Now, I will put away my soapbox (made harder because I am standing on it) and return to Fieldstone business.

Our recent activity

In July, I attended the Corporate Council on Africa event in Maputo which drew a broad governmental and private sector crowd drawn from the US and elsewhere. Mozambique is well known territory to Fieldstone, which advised the government over ten years ago in the transfer and financial restructuring of the Cahora Bassa dam. At the time, Mozambique was by some measures the second poorest country in the world and the revenue secured through the on sale of electricity to South Africa was a sustaining resource.

Much has happened in Mozambique since that time (good, bad, sometimes scandalous) but the country now seems likely to ascend with the confirmation prior to the conference of Anadarko’s $25 Billion investment in the northern gas field. The project stands as the largest single private investment on the continent. To add to the story, a similar scale announcement from a neighbouring field is due to follow by the end of this year.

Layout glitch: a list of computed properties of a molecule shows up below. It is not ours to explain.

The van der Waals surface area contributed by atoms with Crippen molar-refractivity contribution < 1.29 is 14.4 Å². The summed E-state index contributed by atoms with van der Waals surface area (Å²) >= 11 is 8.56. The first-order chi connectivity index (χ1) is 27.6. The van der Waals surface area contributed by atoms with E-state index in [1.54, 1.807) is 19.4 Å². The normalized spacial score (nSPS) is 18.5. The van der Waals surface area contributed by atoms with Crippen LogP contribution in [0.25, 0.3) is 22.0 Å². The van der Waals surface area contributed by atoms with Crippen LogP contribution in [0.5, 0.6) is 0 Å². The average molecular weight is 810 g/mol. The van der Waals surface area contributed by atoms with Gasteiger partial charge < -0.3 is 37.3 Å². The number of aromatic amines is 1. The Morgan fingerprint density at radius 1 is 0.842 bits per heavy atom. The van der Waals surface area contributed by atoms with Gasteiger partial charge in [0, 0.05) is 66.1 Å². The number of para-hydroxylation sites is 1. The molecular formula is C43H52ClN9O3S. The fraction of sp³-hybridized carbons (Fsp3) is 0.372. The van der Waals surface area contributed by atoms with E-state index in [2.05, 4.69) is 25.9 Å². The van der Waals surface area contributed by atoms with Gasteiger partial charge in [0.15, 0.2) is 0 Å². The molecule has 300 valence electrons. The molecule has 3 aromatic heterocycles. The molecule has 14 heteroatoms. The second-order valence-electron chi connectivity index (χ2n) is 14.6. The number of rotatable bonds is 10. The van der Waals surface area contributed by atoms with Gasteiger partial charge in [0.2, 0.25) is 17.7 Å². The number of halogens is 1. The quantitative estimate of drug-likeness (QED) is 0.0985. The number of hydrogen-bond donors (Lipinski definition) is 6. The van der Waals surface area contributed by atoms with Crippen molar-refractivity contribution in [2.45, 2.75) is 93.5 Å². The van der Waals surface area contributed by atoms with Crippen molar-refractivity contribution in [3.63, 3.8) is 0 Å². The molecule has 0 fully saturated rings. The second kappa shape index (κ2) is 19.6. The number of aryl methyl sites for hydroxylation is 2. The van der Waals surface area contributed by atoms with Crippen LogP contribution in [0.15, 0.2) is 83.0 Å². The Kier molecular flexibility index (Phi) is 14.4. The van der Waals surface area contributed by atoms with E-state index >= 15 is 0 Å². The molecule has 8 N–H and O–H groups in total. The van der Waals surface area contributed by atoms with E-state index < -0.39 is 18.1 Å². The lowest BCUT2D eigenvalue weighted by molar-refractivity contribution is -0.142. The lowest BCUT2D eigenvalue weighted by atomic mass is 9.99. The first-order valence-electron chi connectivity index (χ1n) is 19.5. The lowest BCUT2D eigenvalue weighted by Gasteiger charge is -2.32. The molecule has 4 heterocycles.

For the people of Mozambique who have borne up through a war of independence, an unremitting civil war, and a series of man-made and natural calamities, this should permit the break out moment. It will now be dependent upon the wisdom of the leaders of the country to see that the scale of this opportunity yields new infrastructure, industry and hope. With a population of around 25 million and a coastline significantly longer than the West Coast of the United States, the problems of Mozambique seem surmountable and the promise tangible.

It was especially heartening to see the breadth of US corporate interest in Maputo. Perhaps, obvious situations like Mozambique will also draw them to see the more nuanced openings that abound elsewhere in Africa which will be key drivers of global growth in the coming decades. If they do not do so, others will (and are already more than evident).